They were about to send him off empty-handed, when one of them had a jolly idea: wouldn’t it be great fun to get a pious Jew drunk on Yom Kippur? Signaling to a waiter, the man ordered a large glass of vodka. “Drink this down in one gulp,” he said to the Reb Shmuel, “and I’ll give you 100 rubles.”
Reb Shmuel looked from the glass that had been set before him to the sheaf of banknotes that the man held under his nose. Other than a sip of l’chayim on Shabbat and at weddings, Reb Shmuel drank only twice a year—on Purim and Simchat Torah, when every chassid fuels the holy joy of these days with generous helpings of inebriating drink so that the body should rejoice along with the soul. And the amount of vodka in this glass—actually, it more resembled a pitcher than a glass—was more than he would consume on both those occasions combined. Reb Shmuel lifted the glass and drank down its contents.
“Bravo!” cried the man, and handed him the 100 rubles. “But this is not enough,” said Reb Shmuel, his head already reeling from the strong drink. “I need another 200 rubles to get the poor family out of prison!”
“A deal’s a deal!” cried the merrymakers. “One hundred rubles per glass! Waiter! Please refill this glass for our drinking buddy!”
Two liters and two hundred rubles later, Reb Shmuel staggered out of the tavern. His alcohol-fogged mind was oblivious to all—the stares of his fellow villagers rushing about in their final preparations for the Holy Day, the ferocious barking of the nobleman’s dogs, the joyous tears and profusions of gratitude of the ransomed family—except to the task of handing over the money to the nobleman and finding his way to the synagogue. For he knew that if he first went home for something to eat before the fast, he would never make it to shul for Kol Nidrei.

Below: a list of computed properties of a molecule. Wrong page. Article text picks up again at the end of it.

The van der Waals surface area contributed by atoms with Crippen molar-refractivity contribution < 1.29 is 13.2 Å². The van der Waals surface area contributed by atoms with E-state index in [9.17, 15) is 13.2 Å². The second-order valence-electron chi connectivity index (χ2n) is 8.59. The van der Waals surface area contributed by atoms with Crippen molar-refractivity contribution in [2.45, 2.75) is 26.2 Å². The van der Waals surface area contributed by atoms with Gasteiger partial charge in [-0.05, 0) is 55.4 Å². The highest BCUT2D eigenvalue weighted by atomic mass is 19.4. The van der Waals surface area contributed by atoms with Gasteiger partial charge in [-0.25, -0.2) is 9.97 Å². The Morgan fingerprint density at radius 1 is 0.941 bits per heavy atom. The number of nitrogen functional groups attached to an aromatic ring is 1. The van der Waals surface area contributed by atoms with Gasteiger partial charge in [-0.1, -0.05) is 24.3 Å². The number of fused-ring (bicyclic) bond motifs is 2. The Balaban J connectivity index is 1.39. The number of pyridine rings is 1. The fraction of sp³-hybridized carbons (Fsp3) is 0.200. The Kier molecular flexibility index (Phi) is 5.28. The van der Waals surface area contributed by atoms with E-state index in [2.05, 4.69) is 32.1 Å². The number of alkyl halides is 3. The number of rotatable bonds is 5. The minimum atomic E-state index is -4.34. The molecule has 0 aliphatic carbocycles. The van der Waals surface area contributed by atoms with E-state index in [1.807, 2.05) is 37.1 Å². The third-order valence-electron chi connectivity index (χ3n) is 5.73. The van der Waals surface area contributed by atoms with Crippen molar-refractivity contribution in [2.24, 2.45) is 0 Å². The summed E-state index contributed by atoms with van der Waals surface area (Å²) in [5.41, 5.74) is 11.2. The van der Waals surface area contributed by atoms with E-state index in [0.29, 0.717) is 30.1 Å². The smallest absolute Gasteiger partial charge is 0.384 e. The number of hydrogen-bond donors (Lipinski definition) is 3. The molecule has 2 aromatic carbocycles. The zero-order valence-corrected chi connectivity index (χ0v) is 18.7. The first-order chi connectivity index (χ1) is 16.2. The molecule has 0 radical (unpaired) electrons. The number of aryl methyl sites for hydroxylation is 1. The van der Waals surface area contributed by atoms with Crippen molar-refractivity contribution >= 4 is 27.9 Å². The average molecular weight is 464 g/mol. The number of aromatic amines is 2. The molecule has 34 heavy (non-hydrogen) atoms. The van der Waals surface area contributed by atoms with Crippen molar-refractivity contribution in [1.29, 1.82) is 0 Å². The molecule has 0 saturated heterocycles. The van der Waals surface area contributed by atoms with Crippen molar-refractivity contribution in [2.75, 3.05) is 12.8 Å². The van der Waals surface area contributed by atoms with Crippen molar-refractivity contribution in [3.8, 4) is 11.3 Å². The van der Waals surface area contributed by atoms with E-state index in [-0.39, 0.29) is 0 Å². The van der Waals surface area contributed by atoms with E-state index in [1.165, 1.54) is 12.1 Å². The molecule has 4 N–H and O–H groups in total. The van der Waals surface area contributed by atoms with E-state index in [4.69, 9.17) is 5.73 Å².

“On Rosh HaShanah,” the Rebbe concluded his story, “we submitted to the sovereignty of Heaven and proclaimed G-d king of the universe. Today, we fasted, prayed and repented, laboring to translate our commitment to G-d into a refined past and an improved future. Now we are heading towards Sukkot, in which we actualize and rejoice over the attainments of the ‘Days of Awe’ through the special mitzvot of the festival—a joy that reaches its climax in the hakkafot of Simchat Torah. But Reb Shmuel is already there. When he announced the beginning of hakkafot at Kol Nidrei last night, this was no ‘mistake.’ For us, Yom Kippur was just beginning; for him, it was already Simchat Torah....”